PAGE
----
Ok, this may not sound like epiphany material, but to me it was.
Well, let me start by explaining something you may or may not already know about me:
I have to make stuff. I have to. Some people need to garden or run or cook or whatever, but for me, doing creative projects has always been one of the necessities in life. I'm one of those master of none folks. I like to try things and play and I'm not terribly interested in following patterns and instructions that require math and precision and expertise.
The problem, though, is that I tend to believe that I want to try everything, and even though I don't want to follow rules, there's a part of me that wants to Do Things Correctly. It can be boggling and prohibitive.
The other day, though, I realized that just because I want to try everything doesn't mean that I have to love everything. And more importantly, if I don't love something that I expected to love... I don't have to do it ever again!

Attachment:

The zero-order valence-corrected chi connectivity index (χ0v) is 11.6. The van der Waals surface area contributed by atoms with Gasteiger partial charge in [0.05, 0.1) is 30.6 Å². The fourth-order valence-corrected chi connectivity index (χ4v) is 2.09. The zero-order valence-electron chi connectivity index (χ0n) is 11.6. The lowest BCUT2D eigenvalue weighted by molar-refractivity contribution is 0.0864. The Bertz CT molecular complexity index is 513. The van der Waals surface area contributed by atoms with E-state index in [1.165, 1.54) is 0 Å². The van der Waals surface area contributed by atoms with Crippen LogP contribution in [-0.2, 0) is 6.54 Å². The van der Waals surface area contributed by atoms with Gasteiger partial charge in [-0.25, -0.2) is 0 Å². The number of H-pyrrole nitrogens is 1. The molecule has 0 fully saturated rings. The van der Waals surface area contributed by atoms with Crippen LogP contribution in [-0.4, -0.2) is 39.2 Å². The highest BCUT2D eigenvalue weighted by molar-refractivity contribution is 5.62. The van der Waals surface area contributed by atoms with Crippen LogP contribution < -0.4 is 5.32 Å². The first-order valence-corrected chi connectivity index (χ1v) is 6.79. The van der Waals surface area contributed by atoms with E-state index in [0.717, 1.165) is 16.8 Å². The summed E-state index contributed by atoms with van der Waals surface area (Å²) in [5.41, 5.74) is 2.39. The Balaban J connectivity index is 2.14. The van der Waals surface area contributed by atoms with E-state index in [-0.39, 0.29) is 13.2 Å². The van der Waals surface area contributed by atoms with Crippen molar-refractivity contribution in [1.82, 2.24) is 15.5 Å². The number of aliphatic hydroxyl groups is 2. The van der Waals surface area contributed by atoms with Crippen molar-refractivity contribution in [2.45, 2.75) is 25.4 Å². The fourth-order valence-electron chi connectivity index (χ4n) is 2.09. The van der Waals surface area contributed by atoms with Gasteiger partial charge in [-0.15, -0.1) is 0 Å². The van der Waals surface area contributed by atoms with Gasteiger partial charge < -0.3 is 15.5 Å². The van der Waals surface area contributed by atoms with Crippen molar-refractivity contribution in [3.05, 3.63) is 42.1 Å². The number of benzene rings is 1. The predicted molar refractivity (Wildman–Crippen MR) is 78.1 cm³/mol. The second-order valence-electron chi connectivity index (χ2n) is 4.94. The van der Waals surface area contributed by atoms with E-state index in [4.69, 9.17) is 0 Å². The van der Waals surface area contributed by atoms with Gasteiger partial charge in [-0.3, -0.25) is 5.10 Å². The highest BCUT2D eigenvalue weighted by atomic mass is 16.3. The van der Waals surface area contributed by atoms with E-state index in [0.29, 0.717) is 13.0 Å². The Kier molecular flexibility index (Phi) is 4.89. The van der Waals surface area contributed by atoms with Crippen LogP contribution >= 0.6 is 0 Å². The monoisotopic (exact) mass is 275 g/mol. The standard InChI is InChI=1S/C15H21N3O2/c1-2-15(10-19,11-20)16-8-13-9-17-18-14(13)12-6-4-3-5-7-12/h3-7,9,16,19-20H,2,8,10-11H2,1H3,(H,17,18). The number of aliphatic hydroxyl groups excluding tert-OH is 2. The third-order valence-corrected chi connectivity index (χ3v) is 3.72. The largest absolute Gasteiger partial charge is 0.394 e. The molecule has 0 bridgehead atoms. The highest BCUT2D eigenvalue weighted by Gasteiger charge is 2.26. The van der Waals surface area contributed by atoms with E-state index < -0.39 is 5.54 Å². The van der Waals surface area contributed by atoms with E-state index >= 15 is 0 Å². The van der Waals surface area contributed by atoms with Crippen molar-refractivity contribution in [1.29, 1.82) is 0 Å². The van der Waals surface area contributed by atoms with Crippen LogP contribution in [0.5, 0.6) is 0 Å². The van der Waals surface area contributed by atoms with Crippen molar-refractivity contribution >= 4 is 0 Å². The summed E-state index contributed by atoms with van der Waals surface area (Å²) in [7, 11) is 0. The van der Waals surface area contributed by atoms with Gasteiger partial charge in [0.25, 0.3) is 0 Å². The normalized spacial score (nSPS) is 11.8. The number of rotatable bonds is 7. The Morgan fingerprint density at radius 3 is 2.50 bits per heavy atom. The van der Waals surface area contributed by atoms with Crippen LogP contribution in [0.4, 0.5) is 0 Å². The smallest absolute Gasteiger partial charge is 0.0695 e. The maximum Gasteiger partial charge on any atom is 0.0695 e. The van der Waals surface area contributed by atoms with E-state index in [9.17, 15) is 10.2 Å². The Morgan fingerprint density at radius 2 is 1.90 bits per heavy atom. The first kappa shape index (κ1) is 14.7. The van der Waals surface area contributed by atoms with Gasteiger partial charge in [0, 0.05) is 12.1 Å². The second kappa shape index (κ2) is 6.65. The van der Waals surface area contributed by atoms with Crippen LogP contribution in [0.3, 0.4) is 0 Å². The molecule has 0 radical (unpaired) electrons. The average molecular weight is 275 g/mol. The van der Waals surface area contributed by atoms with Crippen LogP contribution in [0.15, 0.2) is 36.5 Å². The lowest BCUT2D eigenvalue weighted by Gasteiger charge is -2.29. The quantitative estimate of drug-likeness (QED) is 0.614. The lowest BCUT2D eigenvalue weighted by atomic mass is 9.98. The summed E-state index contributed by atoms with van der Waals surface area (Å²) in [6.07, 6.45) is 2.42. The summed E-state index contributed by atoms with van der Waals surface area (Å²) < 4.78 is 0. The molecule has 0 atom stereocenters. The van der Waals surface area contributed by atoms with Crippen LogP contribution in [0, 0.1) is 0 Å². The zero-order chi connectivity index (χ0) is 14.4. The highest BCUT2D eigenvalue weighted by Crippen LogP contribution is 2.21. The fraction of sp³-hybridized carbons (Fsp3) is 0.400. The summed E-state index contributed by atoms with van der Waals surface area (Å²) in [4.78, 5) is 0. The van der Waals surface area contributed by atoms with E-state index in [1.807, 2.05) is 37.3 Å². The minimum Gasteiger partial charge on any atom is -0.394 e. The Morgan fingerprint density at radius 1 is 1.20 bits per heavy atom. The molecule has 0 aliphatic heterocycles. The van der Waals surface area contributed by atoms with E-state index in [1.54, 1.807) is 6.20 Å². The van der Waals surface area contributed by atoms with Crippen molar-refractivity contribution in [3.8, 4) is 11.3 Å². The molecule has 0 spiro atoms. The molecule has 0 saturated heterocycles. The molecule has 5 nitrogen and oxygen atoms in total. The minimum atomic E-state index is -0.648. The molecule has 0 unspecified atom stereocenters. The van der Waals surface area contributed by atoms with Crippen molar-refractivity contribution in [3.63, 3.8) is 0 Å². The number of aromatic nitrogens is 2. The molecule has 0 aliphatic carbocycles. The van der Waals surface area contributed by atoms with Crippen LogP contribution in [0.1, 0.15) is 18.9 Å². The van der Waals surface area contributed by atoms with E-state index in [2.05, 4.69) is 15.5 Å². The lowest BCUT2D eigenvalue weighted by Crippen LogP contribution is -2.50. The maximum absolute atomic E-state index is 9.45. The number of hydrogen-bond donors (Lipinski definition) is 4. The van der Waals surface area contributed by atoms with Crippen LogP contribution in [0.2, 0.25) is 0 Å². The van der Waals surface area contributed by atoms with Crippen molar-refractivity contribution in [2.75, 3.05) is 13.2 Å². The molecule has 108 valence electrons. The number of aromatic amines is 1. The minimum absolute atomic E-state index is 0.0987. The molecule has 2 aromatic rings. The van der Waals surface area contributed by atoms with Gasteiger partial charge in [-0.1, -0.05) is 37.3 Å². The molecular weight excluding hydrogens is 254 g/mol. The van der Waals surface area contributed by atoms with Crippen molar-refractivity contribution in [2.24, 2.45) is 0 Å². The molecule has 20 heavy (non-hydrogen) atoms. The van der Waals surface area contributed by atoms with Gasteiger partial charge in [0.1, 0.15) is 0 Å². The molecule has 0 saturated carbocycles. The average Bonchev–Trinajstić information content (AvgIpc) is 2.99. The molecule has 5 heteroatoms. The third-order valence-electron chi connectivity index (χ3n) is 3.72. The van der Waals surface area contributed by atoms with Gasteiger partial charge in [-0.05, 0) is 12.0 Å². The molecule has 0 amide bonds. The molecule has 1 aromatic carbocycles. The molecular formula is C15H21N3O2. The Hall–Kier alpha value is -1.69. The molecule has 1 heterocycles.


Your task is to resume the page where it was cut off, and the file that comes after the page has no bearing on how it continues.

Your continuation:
This was a marvelous realization. And if I acquire supplies for something that I decide to never do again, someone else will be happy to take those supplies off my hands. Which means (bonus realization) that I don't have to worry so much about being wasteful!
This, along with the wonderful book, Wreck This Journal, by Keri Smith, has freed up some creative energy that had been kind of unfortunately stuck for some time.
Some of the many things I do love: photography, writing, crocheting, playing with raw wool (including dying it, as seen above, and carding it and needle-felting), drawing sketchily, unconventional watercoloring, paper-making, soap-making, baking alone, cooking with friends, sewing badly, mosaics, mixed media collage/painting, container gardening...
A few things it turns out I do not love: rolling felted wool beads, following knitting or crocheting patterns, trying to paint things that look real, being yelled at while baking cookies.
Now I'm really looking forward to finding out what else I do and don't want to do some more of!
(Starting tomorrow. It's past my bedtime.)